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Cash-Market Funds Create a New Time period for Dropping Cash

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While most experts don’t think negative interest rates are likely, the fund industry has recently begun explaining to regulators what to do just in case.

Reverse Distributions – a paradoxical term that sounds almost like Orwellian, like “war is peace” – is exactly what the Investment Company Institute, a fund trading group, describes a December report over Money market capital. The report was designed to address concerns that US money funds, after deducting their fees, cannot deliver even zero returns in a negative interest rate environment – as was the case in Europe since 2014.

How can distributions that you are supposed to receive work the other way around? The ICI paper describes a process in which, instead of an income payment, a reverse distribution mechanism or RDM “a [constant net asset value or] Negative return of the CNAV money market fund due to cancellation of shares in shareholder accounts. It offsets the negative return accrued daily (ie a decrease in the fund’s net assets) by reducing the number of fund shares outstanding. This process enables the Fund to maintain a constant Net Asset Value per Share, typically $ 1.00. “

In Europe, reverse distributions are referred to as much less appealing but simpler “stock destruction” or “stock cancellation”. These terms describe exactly what will happen.

The US $ 1 net asset value has been inviolable to retail investors in US money market funds since its inception in 1971, so investors can think of money market funds as bank accounts even though they are not insured nationwide. The few cases where money market funds have “broken the money” have been during times of extreme market stress. The last case was the decline in the Reserve Primary Fund to 97 cents in 2008 due to the Lehman brother’s bankruptcy.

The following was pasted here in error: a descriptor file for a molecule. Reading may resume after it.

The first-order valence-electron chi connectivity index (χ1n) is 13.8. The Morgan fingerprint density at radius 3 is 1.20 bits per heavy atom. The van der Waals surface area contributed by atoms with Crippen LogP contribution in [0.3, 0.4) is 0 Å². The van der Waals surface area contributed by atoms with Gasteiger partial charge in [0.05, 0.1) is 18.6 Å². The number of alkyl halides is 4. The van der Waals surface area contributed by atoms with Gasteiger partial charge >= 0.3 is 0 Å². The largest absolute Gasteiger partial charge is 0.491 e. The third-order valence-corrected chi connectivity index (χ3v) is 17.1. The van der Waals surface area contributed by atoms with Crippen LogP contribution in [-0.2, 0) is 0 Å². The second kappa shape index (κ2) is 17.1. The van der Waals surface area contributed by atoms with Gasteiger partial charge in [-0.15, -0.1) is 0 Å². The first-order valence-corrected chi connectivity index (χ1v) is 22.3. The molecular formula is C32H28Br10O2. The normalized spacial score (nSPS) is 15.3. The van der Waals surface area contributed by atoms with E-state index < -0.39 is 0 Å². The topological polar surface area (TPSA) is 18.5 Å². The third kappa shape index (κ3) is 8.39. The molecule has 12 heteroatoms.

RDMs create the illusion that investors are not losing money by maintaining the net asset value of $ 1 while the number of stocks goes down. However, the purpose is not to mislead investors, but rather to prevent the Net Asset Value from falling due to fees and falling returns in an environment with negative interest rates below $ 1. “In the current [zero interest rate] Surroundings, [money funds] waive more than half of their fees, ”said Peter Crane, president of money fund tracker Crane Data. “So instead of charging [0.28%], they are charging [0.13%] for now.”

Some money managers say that maintaining a net asset value of $ 1 even when the number of stocks goes down is easier for brokers selling funds to keep track of when they are depositing and withdrawing cash each day. “When you sweep [cash] At the end of each day, developing a stable net asset value product is pretty easy because it only costs one dollar to one dollar, ”said Deborah Cunningham, CIO of Global Liquidity Markets at Federated Hermes, who manages and carried $ 433 billion in marketable assets contributes to the ICI report along with other money market managers. “With this sweep mechanism, there are no computations of stocks versus price, whereas pretty much any other mechanism would require computations of stocks versus price.”